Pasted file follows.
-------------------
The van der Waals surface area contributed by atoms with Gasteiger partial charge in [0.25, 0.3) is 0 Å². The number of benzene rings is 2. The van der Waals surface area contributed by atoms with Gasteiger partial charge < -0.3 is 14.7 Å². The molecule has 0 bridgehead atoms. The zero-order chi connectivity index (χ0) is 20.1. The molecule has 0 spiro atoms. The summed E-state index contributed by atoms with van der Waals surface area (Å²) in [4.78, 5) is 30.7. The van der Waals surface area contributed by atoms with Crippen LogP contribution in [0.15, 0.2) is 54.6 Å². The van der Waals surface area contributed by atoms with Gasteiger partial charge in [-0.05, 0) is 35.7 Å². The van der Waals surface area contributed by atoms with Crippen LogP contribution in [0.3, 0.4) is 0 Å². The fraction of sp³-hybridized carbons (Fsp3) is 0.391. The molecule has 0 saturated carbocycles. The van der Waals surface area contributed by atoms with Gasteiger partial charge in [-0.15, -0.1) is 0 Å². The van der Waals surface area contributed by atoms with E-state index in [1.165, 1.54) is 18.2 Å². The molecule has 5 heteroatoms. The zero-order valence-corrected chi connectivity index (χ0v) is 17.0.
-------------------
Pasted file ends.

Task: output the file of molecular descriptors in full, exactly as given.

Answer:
The van der Waals surface area contributed by atoms with Gasteiger partial charge in [0.25, 0.3) is 0 Å². The number of benzene rings is 2. The van der Waals surface area contributed by atoms with Gasteiger partial charge < -0.3 is 14.7 Å². The molecule has 0 bridgehead atoms. The zero-order chi connectivity index (χ0) is 20.1. The molecule has 0 spiro atoms. The summed E-state index contributed by atoms with van der Waals surface area (Å²) in [4.78, 5) is 30.7. The van der Waals surface area contributed by atoms with Crippen LogP contribution in [0.15, 0.2) is 54.6 Å². The van der Waals surface area contributed by atoms with Gasteiger partial charge in [-0.05, 0) is 35.7 Å². The van der Waals surface area contributed by atoms with Crippen LogP contribution in [0.3, 0.4) is 0 Å². The fraction of sp³-hybridized carbons (Fsp3) is 0.391. The molecule has 0 saturated carbocycles. The van der Waals surface area contributed by atoms with Gasteiger partial charge in [-0.15, -0.1) is 0 Å². The van der Waals surface area contributed by atoms with E-state index in [1.165, 1.54) is 18.2 Å². The molecule has 5 heteroatoms. The zero-order valence-corrected chi connectivity index (χ0v) is 17.0.